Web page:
General Assembly, 1; Mike Pence, 0.
That’s how the scorecard reads from the recent one-day meeting of the Legislature. The only item of business was the override of a governor’s veto. It’s a political setback for a Republican delivered by GOP majorities in the House and Senate.
It was delivered convincingly. In Indiana, it takes only a majority vote in each house to override a veto. The 68-23 vote in the House and the 34-12 vote in the Senate, however, put two-thirds of the lawmakers on record in opposing the governor. Only one Republican in the House, Milo Smith of Columbus, backed Pence.
So, is it a lasting defeat or a story that will soon be forgotten?
Pence will tell you it was an “honest disagreement” and he looks forward to working with lawmakers in the future. To say that he downplayed the whole matter would be an understatement.
He saw this coming. The governor made almost no use of his bully pulpit in the days leading up to the override. He sent lawmakers a letter urging a vote to sustain his veto and released it to media. That’s it.
After the vote, he didn’t even issue a statement. Instead, his office issued a statement quoting his communications director.
Legislative leaders also downplayed conflict with the governor, but were in a position to show humility. They were careful to point out that they sought a “pragmatic” solution to a problem that would still exist if the veto were sustained. That means they were calling Pence an ideologue.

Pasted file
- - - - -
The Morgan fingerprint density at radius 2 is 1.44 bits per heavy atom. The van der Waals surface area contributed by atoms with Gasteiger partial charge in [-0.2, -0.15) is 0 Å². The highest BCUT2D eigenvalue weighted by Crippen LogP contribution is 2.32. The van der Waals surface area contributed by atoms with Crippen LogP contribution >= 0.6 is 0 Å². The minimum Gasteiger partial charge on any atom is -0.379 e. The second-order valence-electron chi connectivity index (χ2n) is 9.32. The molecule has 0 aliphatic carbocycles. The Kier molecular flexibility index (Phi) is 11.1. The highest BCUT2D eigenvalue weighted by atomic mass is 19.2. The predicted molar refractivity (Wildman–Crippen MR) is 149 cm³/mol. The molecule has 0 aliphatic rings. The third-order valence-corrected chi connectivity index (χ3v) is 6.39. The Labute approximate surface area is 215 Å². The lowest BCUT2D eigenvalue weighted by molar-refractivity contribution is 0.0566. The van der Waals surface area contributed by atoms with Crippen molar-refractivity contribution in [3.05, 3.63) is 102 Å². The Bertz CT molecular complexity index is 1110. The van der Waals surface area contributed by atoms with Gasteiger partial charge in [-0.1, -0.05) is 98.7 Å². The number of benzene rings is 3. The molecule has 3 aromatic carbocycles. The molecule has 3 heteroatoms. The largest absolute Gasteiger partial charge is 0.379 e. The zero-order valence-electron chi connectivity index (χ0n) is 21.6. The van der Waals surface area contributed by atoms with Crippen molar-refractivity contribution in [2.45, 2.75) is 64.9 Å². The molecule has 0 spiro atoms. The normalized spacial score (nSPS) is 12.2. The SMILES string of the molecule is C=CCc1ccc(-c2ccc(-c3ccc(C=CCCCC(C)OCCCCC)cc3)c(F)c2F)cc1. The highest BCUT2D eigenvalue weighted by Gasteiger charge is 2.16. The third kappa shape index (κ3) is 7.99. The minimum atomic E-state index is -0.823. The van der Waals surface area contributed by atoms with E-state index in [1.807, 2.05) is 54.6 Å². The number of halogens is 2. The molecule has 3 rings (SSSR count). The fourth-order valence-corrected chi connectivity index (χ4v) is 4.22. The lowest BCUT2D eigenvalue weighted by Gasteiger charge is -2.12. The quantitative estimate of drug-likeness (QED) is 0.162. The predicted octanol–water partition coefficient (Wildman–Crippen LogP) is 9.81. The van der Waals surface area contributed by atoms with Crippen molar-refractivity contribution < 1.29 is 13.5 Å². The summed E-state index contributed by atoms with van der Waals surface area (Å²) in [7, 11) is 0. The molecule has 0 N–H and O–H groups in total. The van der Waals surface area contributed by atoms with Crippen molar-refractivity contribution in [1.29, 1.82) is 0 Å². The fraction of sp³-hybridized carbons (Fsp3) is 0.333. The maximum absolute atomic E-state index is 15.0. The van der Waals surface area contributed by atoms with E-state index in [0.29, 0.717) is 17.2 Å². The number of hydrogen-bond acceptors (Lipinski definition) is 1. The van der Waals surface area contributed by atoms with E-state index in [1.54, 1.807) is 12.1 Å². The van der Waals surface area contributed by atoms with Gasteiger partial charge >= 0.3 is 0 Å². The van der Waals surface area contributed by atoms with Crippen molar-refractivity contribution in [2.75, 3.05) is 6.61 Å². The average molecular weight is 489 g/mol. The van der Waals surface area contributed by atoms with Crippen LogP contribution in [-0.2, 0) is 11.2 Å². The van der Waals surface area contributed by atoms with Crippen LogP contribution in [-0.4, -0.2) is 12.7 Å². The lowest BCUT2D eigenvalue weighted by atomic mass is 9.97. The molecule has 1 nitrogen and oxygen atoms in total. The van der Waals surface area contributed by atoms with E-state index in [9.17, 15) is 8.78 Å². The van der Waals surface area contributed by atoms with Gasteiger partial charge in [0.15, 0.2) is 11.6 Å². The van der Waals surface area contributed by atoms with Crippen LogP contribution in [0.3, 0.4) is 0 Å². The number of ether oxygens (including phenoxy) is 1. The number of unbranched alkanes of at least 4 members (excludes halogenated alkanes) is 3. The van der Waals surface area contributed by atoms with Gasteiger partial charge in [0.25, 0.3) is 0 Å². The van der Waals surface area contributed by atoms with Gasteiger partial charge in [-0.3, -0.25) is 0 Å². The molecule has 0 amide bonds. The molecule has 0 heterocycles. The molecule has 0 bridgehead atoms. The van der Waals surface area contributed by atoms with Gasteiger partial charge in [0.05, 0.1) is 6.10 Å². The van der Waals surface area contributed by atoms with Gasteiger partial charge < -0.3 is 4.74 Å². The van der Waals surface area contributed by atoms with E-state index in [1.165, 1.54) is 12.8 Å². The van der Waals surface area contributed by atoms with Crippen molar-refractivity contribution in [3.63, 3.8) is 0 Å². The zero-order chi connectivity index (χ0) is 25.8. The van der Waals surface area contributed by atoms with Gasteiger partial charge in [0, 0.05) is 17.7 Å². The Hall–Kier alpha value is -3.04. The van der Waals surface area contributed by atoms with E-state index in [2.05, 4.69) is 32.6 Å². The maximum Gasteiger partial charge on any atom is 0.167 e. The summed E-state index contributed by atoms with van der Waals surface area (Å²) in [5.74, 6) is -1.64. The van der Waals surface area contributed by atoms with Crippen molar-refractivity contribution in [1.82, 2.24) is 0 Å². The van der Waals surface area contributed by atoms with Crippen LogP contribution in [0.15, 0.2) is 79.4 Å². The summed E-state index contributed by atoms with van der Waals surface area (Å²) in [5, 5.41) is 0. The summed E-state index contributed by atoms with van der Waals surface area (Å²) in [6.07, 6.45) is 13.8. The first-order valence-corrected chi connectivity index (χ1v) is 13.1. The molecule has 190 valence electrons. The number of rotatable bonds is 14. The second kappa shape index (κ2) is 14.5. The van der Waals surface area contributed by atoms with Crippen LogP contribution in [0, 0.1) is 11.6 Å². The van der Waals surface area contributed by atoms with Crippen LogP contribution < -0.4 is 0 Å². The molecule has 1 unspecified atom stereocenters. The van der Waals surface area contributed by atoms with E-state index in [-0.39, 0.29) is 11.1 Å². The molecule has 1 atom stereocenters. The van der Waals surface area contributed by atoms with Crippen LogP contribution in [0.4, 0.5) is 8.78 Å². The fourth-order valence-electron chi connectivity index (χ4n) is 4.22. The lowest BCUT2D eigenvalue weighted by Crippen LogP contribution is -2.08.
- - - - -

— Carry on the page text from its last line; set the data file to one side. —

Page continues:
House Enrolled Act 1546 called for retroactive authorization of local tax collection in two counties, Jackson and Pulaski. Both counties originally won approval for the taxes but failed to renew it on time and, therefore, were collecting taxes illegally to pay for local jails.
Pence said he was standing up for taxpayers with his veto.
Lawmakers, however, pointed out that those taxpayers would, in fact, be hit harder if the veto were sustained. The counties would take out loans, refund the money, renew the taxes next year, and encounter interest and other bills in the process. Jail costs would not go away.
Plus, several lawmakers argued, no taxpayer complained. Not one illegally taxed citizen of the two counties did so much as call, or even throw a bag of tea into a nearby stream.
(As an aside, it’s worth noting that the mistake creating the problem taxes can be laid at the feet of local officials in the two counties, but the Department of Revenue also gets the blame. That’s the same department that lost track of millions of dollars during the Daniels administration.)
Here are some lessons to learn from all this:
• Pence could have avoided this veto if he had worked with the Legislature to solve differences during the session. By all accounts, he didn’t decide to veto the bill until after lawmakers had gone home—after he ran it through the ideological filter, that is.
• The General Assembly is, and wants to be treated like, an equal branch of government. Lawmakers felt they took a back seat to Mitch Daniels and wanted to flex some muscle. This is the first time they used Technical Correction Day to come in and vote on an override petition. Rep. Pat Bauer said he always thought it was an option that would be used only if a budget were vetoed.
• GOP unity might be an oxymoron.•
Shella is WISH-TV Channel 8’s political reporter as well as host and producer of the Emmy-nominated “Indiana Week in Review.” Send comments on this column to firstname.lastname@example.org.